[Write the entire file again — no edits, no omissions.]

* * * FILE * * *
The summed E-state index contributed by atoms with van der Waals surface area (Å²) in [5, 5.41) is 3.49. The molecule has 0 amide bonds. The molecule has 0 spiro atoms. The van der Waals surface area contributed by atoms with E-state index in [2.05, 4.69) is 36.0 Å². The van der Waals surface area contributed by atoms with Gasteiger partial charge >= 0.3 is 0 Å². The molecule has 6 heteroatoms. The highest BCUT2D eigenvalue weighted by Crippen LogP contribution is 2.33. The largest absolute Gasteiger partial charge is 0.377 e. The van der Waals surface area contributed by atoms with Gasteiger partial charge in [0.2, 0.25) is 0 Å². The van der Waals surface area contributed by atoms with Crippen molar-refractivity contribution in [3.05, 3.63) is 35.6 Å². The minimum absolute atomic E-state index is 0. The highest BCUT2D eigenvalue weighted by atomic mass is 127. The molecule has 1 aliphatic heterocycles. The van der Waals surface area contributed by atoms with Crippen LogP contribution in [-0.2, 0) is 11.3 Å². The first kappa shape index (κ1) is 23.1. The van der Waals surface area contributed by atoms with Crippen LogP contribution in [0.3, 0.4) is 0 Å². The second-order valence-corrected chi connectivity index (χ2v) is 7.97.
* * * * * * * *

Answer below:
The summed E-state index contributed by atoms with van der Waals surface area (Å²) in [5, 5.41) is 3.49. The molecule has 0 amide bonds. The molecule has 0 spiro atoms. The van der Waals surface area contributed by atoms with E-state index in [2.05, 4.69) is 36.0 Å². The van der Waals surface area contributed by atoms with Gasteiger partial charge >= 0.3 is 0 Å². The molecule has 6 heteroatoms. The highest BCUT2D eigenvalue weighted by Crippen LogP contribution is 2.33. The largest absolute Gasteiger partial charge is 0.377 e. The van der Waals surface area contributed by atoms with Gasteiger partial charge in [0.2, 0.25) is 0 Å². The van der Waals surface area contributed by atoms with Crippen molar-refractivity contribution in [3.05, 3.63) is 35.6 Å². The minimum absolute atomic E-state index is 0. The highest BCUT2D eigenvalue weighted by atomic mass is 127. The molecule has 1 aliphatic heterocycles. The van der Waals surface area contributed by atoms with Crippen LogP contribution in [-0.2, 0) is 11.3 Å². The first kappa shape index (κ1) is 23.1. The van der Waals surface area contributed by atoms with Crippen LogP contribution in [0.3, 0.4) is 0 Å². The second-order valence-corrected chi connectivity index (χ2v) is 7.97.